Responding to an Opiate Overdose
Recognizing an Overdose
Make sure the person you are concerned about is actually overdosing, and not just really high.
Really High Overdose
-muscles become relaxed - deep snoring and gurgling
-speech is slowed/slurred - very infrequent or no breathing
-sleepy looking - pale, clammy skin, blue lips or fingertips
-nodding - heavy nod, does not respond when talked to or touched
- will respond to stimulation like - unresponsive to heavy stimulation
yelling, pinching, rubbing knuckles on sternum
-normal heart beat - slow heart beat
Think: SAVE ME to respond to a suspected overdose -
Try to get the person to respond by yelling at them, pinching between the fingers, or rubbing knuckles on their sternum. If
they do not respond to verbal or painful stimulus, call 911, tell operator the person is not breathing, and proceed to step two.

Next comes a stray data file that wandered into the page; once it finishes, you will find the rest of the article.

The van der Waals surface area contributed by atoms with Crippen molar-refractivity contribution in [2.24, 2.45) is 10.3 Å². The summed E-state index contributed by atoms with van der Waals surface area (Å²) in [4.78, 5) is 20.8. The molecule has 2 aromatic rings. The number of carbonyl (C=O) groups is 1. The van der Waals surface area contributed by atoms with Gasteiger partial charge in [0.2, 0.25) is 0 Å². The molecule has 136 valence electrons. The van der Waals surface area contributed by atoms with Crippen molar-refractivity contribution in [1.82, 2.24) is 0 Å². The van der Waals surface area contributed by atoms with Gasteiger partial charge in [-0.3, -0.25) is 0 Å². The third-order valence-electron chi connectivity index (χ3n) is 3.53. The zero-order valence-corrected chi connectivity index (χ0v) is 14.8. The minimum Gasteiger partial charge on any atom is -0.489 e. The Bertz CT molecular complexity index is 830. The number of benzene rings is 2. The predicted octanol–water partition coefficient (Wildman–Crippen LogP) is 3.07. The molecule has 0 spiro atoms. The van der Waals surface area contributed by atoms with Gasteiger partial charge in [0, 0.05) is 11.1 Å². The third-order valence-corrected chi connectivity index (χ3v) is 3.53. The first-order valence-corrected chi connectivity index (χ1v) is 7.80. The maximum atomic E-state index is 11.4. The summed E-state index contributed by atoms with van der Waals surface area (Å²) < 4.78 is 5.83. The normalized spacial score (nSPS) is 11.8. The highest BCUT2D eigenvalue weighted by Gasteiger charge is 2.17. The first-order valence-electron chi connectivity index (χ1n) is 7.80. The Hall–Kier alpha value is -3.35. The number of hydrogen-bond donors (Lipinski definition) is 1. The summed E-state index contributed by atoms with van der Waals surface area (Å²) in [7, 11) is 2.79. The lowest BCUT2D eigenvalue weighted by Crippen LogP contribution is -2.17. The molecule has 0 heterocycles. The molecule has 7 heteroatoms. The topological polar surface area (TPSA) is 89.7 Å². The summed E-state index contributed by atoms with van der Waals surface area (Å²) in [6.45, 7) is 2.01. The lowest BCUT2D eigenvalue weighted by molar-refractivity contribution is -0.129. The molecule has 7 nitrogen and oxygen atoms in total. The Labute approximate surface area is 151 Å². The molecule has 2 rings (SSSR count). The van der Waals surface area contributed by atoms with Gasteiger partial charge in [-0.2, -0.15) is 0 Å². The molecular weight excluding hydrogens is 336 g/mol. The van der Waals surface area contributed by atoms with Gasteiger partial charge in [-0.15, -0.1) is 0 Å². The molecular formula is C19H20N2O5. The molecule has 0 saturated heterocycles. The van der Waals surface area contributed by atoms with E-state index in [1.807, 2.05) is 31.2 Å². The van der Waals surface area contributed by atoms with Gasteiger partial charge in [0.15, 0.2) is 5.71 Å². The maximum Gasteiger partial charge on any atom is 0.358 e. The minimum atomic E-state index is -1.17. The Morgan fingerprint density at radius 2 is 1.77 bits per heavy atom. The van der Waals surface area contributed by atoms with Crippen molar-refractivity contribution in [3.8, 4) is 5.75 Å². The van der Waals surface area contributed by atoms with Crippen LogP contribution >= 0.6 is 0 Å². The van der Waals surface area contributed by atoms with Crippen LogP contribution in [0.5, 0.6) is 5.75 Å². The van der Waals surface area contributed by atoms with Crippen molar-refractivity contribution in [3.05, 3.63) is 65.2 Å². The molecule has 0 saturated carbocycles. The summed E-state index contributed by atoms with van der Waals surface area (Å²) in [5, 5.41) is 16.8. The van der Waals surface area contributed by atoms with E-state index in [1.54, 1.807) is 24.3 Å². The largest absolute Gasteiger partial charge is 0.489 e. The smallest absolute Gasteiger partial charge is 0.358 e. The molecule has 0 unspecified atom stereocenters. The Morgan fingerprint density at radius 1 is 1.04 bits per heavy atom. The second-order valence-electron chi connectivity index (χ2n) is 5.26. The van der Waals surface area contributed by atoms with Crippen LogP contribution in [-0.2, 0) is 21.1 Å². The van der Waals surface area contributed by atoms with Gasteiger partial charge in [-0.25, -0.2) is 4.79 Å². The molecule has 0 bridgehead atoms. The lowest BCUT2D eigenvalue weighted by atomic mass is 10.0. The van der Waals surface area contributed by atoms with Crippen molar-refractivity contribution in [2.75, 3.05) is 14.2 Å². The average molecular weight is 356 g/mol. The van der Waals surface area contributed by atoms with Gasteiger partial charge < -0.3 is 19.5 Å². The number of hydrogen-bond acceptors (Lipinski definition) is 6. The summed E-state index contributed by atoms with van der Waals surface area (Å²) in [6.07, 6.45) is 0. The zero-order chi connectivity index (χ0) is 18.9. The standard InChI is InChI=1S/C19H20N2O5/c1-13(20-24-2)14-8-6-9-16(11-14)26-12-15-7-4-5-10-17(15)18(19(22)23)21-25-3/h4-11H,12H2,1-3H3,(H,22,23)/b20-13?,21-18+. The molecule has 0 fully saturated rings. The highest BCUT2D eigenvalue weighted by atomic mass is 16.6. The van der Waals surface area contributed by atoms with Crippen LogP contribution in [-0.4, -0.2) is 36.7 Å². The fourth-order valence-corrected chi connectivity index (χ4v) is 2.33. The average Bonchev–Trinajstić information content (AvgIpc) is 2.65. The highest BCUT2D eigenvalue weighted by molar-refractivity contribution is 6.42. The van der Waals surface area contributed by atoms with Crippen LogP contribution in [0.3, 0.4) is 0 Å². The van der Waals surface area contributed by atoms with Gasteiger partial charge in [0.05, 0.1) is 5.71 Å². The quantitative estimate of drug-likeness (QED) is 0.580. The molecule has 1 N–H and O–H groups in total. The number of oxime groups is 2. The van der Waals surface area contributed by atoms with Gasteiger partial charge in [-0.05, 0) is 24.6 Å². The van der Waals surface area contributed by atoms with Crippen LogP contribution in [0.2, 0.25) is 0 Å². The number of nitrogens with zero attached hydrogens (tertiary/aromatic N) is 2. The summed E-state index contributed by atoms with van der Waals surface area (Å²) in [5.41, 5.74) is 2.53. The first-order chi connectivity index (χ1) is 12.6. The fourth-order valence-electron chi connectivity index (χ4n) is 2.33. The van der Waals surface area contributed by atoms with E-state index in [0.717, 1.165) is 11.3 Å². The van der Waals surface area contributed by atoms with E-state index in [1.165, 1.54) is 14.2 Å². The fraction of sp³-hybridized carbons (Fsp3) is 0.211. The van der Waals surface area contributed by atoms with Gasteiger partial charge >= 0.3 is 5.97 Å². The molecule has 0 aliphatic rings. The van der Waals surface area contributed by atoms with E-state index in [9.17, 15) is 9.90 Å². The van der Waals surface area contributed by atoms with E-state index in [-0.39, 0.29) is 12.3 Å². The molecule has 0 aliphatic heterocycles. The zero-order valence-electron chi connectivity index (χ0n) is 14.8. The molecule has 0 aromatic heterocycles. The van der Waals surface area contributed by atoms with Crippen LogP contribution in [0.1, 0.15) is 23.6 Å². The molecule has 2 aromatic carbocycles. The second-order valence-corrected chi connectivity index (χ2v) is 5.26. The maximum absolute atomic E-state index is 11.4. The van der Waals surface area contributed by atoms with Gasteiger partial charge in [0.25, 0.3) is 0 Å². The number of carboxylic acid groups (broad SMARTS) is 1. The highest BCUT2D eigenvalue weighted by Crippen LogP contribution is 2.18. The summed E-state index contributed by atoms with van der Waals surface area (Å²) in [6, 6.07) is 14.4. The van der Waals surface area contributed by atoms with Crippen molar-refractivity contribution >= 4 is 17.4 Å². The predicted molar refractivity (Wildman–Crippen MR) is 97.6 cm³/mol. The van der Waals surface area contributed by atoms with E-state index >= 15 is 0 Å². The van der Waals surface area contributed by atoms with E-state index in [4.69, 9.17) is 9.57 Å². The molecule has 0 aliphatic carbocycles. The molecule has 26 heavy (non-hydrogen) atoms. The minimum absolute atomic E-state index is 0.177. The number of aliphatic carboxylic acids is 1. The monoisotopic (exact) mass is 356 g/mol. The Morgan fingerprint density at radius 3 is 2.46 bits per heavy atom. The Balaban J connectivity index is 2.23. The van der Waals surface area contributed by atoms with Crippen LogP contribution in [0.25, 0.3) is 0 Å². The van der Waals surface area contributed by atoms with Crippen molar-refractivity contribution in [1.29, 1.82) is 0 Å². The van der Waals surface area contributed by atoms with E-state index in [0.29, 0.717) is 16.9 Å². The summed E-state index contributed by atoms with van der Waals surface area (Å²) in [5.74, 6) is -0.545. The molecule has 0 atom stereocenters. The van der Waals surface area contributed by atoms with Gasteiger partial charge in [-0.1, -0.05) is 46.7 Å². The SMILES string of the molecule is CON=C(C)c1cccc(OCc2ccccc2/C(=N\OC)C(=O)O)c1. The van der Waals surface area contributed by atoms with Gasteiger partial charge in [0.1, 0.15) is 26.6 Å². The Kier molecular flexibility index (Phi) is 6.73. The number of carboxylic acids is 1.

With the person lying on their back, gently push their head back and tilt their chin to open their airway.
Provide one rescue breath every 5 seconds for one minute.
Is the person breathing on their own? If not, then give Naloxone.
5. Muscular Injection or Nasal Spray
Give one dose of Naloxone per the instructions in the package. Continue to provide rescue breaths until the person is breathing on their own.
Naloxone Nasal Spray Naloxone Muscular Injection
If there is no response after 3-5 minutes, then give the second dose of Naloxone. Emergency medical services should be there soon. Keep providing rescue breaths every 5 seconds.
It is important to call 911 if someone is overdosing. Naloxone is a short acting medication, and someone may start overdosing again after it wears off depending on how much of an opiate drug they have consumed. It is also possible the person is overdosing on something other than opiates, in which case Naloxone will not work and they still need medical attention right away.
If the overdosing person must be left unattended at any time, put them in the recovery position so they do not inhale their vomit if they throw up.